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About this collection


Historical Note

The Supreme Court of Louisiana holds the distinction of being the state's highest court, or, as it is often called, the court of last resort in Louisiana. By order of the Court on November 4, 1976, its historical archives-defined as those records created from the Court's inception in 1813, when Louisiana's first state constitution became effective, through 1920-were deposited in the Earl K. Long Library at the University of New Orleans "to ensure their preservation and safety."

 

The archives consist mainly of manuscript case files appealed from lower state courts to the Supreme Court of Louisiana. Occupying approximately 2,730 linear feet, case files range in extent from several pages to thousands of pages. Rules required that the Court be provided with a complete transcript of lower court files and evidence; thus the case files include maps, surveys, printed briefs, and a host of other documentation. Often these are the only extant copies, not only of appellate arguments and decisions, but also of records that originated with lower courts, for many lower-court copies have been lost to fire, theft, and age-related deterioration.

 

Case files include a small number of legal documents, dating between 1769 and 1812, which were used as exhibits or in transcripts, and dockets for some cases which were "unreported", meaning that the opinion was not published in Louisiana Reports. Supplementing these case files are docket books, which serve as a sort of index to the case files, and minute books, which summarize particular cases and record the Court's disposition of them.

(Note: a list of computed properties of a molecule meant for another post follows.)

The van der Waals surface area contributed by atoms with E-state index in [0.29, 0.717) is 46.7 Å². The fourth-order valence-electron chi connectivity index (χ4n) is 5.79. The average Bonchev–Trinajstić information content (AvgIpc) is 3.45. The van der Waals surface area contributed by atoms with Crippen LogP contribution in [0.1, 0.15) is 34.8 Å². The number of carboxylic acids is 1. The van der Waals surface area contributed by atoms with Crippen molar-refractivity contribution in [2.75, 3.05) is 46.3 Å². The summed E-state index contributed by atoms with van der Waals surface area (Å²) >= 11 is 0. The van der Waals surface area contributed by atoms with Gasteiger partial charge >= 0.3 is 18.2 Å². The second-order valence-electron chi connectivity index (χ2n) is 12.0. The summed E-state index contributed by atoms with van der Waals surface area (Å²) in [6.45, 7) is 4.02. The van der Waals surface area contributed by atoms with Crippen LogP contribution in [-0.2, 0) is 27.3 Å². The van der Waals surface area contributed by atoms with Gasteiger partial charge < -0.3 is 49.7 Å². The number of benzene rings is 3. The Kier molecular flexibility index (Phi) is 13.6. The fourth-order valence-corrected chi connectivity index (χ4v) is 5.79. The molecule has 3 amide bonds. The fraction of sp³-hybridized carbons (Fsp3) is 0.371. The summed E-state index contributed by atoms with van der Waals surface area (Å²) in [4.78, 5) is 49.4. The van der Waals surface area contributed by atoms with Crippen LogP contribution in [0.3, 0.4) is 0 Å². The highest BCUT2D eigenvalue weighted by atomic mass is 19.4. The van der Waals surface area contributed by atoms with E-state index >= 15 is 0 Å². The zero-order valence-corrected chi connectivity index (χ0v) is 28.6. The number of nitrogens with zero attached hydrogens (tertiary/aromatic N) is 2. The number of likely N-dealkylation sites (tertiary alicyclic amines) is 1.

In addition to the winter and spring sessions held in New Orleans, until 1894 the Supreme Court met elsewhere in the state during the summer and fall, at times in Opelousas, Alexandria, Baton Rouge, Monroe, Natchitoches, and Shreveport. Each location maintained its own docket-numbering system. Several times, coinciding with new state constitutions, one numbering system was discontinued and another was begun. Many case files, docket books, and minute books for Court sessions held outside New Orleans are missing. Since 1898 the Court has held its sessions only in New Orleans.

 

Research Tips

 

One of the easiest ways to locate a relevant case, available on most campuses, is LexisNexis Academic's Legal Research. On the main page of "LexisNexis Academic", click on the "Legal" navigational tab at the top of the page, then click "Federal & State Cases" on the navigation links along the right-hand side of the page. To further narrow your search, select "LA Federal & State Cases, Combined" from the drop-down menu next to "Sources", expand "Show options to search specific document sections", select "Court" from the drop-down menu next to "Section", and type in "Louisiana High Court". To ensure that only the years covered by UNO's holdings are searched, enter "1812" and "1921" as the date range under "Specify Date".